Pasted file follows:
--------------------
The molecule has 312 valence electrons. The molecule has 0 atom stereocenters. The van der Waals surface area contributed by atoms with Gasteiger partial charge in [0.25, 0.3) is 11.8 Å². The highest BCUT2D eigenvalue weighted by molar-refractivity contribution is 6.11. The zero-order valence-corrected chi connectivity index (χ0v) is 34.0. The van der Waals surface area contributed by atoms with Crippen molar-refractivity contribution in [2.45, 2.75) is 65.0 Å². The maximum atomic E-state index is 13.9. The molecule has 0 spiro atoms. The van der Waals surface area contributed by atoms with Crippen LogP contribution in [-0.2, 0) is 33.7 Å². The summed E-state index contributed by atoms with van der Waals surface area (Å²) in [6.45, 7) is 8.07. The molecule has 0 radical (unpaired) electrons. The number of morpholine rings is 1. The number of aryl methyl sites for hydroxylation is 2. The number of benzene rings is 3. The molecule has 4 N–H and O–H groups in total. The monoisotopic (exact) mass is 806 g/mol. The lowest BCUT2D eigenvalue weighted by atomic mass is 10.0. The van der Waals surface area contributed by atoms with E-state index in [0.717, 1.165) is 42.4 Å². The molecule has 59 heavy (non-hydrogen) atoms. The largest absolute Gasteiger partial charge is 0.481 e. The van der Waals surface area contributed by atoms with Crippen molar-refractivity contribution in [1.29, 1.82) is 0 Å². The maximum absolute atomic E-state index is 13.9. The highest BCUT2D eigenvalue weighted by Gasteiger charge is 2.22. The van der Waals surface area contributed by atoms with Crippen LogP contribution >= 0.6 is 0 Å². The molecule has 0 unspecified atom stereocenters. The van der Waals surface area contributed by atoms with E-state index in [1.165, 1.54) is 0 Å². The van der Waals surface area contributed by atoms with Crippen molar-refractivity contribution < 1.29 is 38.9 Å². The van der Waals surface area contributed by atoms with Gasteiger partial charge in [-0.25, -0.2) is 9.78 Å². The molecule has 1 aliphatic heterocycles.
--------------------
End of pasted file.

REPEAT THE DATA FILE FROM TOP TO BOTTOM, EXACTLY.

The molecule has 312 valence electrons. The molecule has 0 atom stereocenters. The van der Waals surface area contributed by atoms with Gasteiger partial charge in [0.25, 0.3) is 11.8 Å². The highest BCUT2D eigenvalue weighted by molar-refractivity contribution is 6.11. The zero-order valence-corrected chi connectivity index (χ0v) is 34.0. The van der Waals surface area contributed by atoms with Crippen molar-refractivity contribution in [2.45, 2.75) is 65.0 Å². The maximum atomic E-state index is 13.9. The molecule has 0 spiro atoms. The van der Waals surface area contributed by atoms with Crippen LogP contribution in [-0.2, 0) is 33.7 Å². The summed E-state index contributed by atoms with van der Waals surface area (Å²) in [6.45, 7) is 8.07. The molecule has 0 radical (unpaired) electrons. The number of morpholine rings is 1. The number of aryl methyl sites for hydroxylation is 2. The number of benzene rings is 3. The molecule has 4 N–H and O–H groups in total. The monoisotopic (exact) mass is 806 g/mol. The lowest BCUT2D eigenvalue weighted by atomic mass is 10.0. The van der Waals surface area contributed by atoms with E-state index in [0.717, 1.165) is 42.4 Å². The molecule has 59 heavy (non-hydrogen) atoms. The largest absolute Gasteiger partial charge is 0.481 e. The van der Waals surface area contributed by atoms with Crippen molar-refractivity contribution in [1.29, 1.82) is 0 Å². The maximum absolute atomic E-state index is 13.9. The highest BCUT2D eigenvalue weighted by Gasteiger charge is 2.22. The van der Waals surface area contributed by atoms with Crippen LogP contribution >= 0.6 is 0 Å². The molecule has 0 unspecified atom stereocenters. The van der Waals surface area contributed by atoms with E-state index in [1.165, 1.54) is 0 Å². The van der Waals surface area contributed by atoms with Crippen molar-refractivity contribution < 1.29 is 38.9 Å². The van der Waals surface area contributed by atoms with Gasteiger partial charge in [-0.25, -0.2) is 9.78 Å². The molecule has 1 aliphatic heterocycles.